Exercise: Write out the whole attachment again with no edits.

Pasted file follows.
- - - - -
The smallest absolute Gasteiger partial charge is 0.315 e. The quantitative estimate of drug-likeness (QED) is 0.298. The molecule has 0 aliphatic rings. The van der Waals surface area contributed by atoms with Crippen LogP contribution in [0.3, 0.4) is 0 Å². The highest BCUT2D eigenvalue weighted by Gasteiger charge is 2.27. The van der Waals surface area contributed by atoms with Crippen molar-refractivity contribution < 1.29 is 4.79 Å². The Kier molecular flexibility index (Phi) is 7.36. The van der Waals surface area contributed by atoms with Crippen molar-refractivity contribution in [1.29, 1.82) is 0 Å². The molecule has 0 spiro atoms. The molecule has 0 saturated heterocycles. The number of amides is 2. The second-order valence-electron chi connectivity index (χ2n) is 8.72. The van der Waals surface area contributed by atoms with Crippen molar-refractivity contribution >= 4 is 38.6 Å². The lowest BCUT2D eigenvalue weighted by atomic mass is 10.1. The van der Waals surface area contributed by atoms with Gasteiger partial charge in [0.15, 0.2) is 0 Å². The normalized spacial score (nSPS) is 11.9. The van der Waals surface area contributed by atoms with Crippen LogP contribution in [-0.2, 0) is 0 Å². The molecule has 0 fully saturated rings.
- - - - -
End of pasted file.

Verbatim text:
The smallest absolute Gasteiger partial charge is 0.315 e. The quantitative estimate of drug-likeness (QED) is 0.298. The molecule has 0 aliphatic rings. The van der Waals surface area contributed by atoms with Crippen LogP contribution in [0.3, 0.4) is 0 Å². The highest BCUT2D eigenvalue weighted by Gasteiger charge is 2.27. The van der Waals surface area contributed by atoms with Crippen molar-refractivity contribution < 1.29 is 4.79 Å². The Kier molecular flexibility index (Phi) is 7.36. The van der Waals surface area contributed by atoms with Crippen molar-refractivity contribution in [1.29, 1.82) is 0 Å². The molecule has 0 spiro atoms. The molecule has 0 saturated heterocycles. The number of amides is 2. The second-order valence-electron chi connectivity index (χ2n) is 8.72. The van der Waals surface area contributed by atoms with Crippen molar-refractivity contribution >= 4 is 38.6 Å². The lowest BCUT2D eigenvalue weighted by atomic mass is 10.1. The van der Waals surface area contributed by atoms with Gasteiger partial charge in [0.15, 0.2) is 0 Å². The normalized spacial score (nSPS) is 11.9. The van der Waals surface area contributed by atoms with Crippen LogP contribution in [-0.2, 0) is 0 Å². The molecule has 0 fully saturated rings.